'People afraid of going to hospital' in Ebola-hit W Africa

People infected with malaria refuse to go to hospital amid fears of contracting deadly virus

People infected with malaria refuse to go to hospital amid fears of contracting deadly virus

GENEVA - People wrestling with illness and health problems are afraid of going to hospital in West African countries hit hard by the Ebola outbreak as they fear contracting the disease, according to the World Health Organization.

Tarik Jasaravic, the WHO's official spokesperson, told the Anadolu Agency in Geneva that the Ebola outbreak had seriously affected health systems in Guinea, Liberia and Sierra Leone where 7,693 people had died after 19,695 contracted the disease.

Jasaravic, who had just returned from Freetown, the capital of Sierra Leone, said: "People are afraid of going to health centers or hospitals - even if they have malaria or other health issues - because hospitals are still associated with Ebola and this makes people reluctant to see a medical advisor.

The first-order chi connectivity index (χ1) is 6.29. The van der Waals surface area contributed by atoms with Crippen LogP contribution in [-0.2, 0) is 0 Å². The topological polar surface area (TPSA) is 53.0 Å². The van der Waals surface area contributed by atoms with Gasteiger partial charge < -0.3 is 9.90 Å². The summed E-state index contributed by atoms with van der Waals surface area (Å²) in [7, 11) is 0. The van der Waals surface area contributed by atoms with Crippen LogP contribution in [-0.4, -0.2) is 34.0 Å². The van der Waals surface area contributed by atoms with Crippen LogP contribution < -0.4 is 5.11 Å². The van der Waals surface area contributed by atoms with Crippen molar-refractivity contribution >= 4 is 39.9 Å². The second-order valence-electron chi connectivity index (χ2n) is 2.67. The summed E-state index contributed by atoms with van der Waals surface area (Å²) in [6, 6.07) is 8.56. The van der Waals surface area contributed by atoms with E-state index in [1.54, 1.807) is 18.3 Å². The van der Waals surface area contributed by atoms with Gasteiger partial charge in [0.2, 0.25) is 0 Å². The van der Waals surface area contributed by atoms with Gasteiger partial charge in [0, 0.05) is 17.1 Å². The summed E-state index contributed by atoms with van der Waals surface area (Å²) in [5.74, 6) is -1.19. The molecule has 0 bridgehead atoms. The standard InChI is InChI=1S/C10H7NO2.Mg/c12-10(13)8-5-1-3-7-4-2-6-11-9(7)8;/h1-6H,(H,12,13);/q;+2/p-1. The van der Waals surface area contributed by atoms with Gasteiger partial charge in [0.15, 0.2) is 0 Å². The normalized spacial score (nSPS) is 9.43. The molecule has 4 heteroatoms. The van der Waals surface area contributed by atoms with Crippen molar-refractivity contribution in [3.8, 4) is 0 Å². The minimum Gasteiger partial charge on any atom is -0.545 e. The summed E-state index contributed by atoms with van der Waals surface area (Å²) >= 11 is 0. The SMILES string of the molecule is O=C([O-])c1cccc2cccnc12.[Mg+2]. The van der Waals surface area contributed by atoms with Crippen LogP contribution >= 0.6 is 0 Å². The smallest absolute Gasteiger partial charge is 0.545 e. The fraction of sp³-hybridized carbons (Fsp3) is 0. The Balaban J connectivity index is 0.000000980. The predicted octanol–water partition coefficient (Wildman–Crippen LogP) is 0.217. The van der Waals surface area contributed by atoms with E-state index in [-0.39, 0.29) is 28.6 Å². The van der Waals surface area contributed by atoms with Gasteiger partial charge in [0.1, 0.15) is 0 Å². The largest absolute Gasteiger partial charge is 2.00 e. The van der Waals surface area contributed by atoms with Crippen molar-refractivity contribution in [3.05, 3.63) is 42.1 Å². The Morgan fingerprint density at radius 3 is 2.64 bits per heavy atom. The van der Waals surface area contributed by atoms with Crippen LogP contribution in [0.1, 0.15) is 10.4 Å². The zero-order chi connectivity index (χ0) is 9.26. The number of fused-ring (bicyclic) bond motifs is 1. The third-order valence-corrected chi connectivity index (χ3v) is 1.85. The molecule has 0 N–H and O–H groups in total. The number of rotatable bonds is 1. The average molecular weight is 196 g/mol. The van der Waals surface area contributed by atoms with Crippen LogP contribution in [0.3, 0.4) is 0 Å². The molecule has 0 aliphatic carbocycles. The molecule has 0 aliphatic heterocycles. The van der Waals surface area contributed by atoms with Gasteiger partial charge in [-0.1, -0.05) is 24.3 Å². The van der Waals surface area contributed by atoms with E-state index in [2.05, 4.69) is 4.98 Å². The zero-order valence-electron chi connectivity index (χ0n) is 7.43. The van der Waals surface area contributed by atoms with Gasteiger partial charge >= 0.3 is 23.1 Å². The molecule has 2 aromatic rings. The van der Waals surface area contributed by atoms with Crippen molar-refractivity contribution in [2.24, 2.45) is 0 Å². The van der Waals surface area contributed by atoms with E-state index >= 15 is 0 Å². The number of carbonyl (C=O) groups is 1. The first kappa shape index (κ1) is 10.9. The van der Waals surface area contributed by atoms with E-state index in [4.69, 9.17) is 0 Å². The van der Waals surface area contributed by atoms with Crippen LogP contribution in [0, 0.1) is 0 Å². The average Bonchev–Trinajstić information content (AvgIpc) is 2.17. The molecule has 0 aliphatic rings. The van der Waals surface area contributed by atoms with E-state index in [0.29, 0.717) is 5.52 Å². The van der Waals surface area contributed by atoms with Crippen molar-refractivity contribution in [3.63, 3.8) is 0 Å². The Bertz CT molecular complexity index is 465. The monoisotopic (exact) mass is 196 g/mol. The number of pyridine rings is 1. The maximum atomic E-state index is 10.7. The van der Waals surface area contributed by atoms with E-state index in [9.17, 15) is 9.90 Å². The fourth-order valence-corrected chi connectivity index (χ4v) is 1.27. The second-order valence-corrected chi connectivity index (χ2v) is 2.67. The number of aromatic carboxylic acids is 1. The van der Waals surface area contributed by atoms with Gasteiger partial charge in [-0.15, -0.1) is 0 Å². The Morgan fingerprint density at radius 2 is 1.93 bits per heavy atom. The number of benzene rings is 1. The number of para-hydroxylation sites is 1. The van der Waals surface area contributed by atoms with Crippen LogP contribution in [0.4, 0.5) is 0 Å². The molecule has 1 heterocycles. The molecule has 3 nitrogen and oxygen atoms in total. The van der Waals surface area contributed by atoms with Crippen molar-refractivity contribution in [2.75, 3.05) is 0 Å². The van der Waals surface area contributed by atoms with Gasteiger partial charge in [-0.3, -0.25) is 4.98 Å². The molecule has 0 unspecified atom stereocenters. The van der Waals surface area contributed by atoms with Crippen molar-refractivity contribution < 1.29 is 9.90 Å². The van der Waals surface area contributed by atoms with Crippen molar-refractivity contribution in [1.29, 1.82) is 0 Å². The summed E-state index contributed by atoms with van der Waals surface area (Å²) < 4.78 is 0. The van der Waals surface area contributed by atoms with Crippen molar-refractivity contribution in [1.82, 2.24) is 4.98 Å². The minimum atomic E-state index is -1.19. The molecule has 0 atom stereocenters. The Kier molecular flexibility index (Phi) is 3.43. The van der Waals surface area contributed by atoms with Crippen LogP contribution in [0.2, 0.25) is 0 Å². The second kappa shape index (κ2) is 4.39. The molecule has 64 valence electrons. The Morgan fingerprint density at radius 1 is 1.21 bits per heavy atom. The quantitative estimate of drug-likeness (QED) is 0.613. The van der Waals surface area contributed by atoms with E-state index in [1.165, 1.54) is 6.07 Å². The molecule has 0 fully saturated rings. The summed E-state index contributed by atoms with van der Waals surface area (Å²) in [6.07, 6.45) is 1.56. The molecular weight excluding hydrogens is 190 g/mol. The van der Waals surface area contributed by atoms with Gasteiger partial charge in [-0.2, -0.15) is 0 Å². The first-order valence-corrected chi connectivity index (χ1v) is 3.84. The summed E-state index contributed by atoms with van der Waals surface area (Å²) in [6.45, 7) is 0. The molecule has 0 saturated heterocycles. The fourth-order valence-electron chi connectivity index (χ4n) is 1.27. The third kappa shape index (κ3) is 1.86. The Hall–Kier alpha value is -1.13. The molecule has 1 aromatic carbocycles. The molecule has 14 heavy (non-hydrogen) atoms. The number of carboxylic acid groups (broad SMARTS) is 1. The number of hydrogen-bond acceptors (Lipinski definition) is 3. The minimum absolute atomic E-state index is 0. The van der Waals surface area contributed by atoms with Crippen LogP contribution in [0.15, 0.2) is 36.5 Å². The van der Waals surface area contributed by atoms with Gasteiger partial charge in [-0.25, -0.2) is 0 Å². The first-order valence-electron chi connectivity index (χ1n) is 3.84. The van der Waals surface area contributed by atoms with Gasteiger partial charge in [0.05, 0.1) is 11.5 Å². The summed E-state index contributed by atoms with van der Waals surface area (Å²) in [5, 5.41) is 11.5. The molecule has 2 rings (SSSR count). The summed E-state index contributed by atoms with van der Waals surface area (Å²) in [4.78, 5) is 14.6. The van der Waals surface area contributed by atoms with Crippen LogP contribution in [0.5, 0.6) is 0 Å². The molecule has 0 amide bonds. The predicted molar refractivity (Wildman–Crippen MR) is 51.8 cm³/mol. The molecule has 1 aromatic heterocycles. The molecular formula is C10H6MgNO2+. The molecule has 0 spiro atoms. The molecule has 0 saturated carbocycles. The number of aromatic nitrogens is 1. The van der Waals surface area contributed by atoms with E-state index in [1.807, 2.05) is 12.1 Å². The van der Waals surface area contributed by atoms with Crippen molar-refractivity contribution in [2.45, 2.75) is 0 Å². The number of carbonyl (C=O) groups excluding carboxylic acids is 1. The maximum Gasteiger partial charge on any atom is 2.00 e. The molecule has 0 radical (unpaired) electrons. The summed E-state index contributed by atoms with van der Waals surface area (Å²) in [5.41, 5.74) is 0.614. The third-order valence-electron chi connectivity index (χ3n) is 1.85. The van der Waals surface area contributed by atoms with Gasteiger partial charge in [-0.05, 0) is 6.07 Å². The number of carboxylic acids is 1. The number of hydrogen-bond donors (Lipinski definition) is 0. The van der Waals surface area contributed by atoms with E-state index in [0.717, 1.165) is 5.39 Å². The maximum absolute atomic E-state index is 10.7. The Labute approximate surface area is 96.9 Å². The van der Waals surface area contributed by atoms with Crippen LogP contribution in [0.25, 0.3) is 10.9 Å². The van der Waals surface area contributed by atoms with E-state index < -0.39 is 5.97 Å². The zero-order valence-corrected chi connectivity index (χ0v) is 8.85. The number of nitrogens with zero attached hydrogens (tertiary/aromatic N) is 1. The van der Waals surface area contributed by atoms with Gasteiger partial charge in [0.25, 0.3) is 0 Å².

"Many health centers and hospitals are closed in Guinea, Liberia and Sierra Leone - the number of consultations is decreasing."

He said Ebola had had a devastating impact on the treatment of malaria and roll-out of malaria interventions in particular.

An estimated 20,000 people died from malaria in 2013 out of an estimated 6.6 million cases in the three states, according to the UN health agency.

- 'Children's education affected'

Jasarevic also said thousands of children had lost one or both parents or family members to Ebola since the start of the outbreak. 

He asked: "How will these children be supported to have a normal childhood? This is matter of concern."

"Another issue is that schools are closed and the disruption of their education will affect their development," he added. 

At least five million children aged between three and 17 are unable to return to school, according to the WHO. 

Sierra Leone has the highest number of Ebola cases of the three intense-transmission countries, with 9,203 cases having been reported to date, according to the WHO's latest update on the spread of the disease, although Liberia's death toll of 3,384 is more than the 2,655 recorded in Sierra Leone. 

In Guinea, 1,654 deaths have been reported to date out of 2,630 cases.

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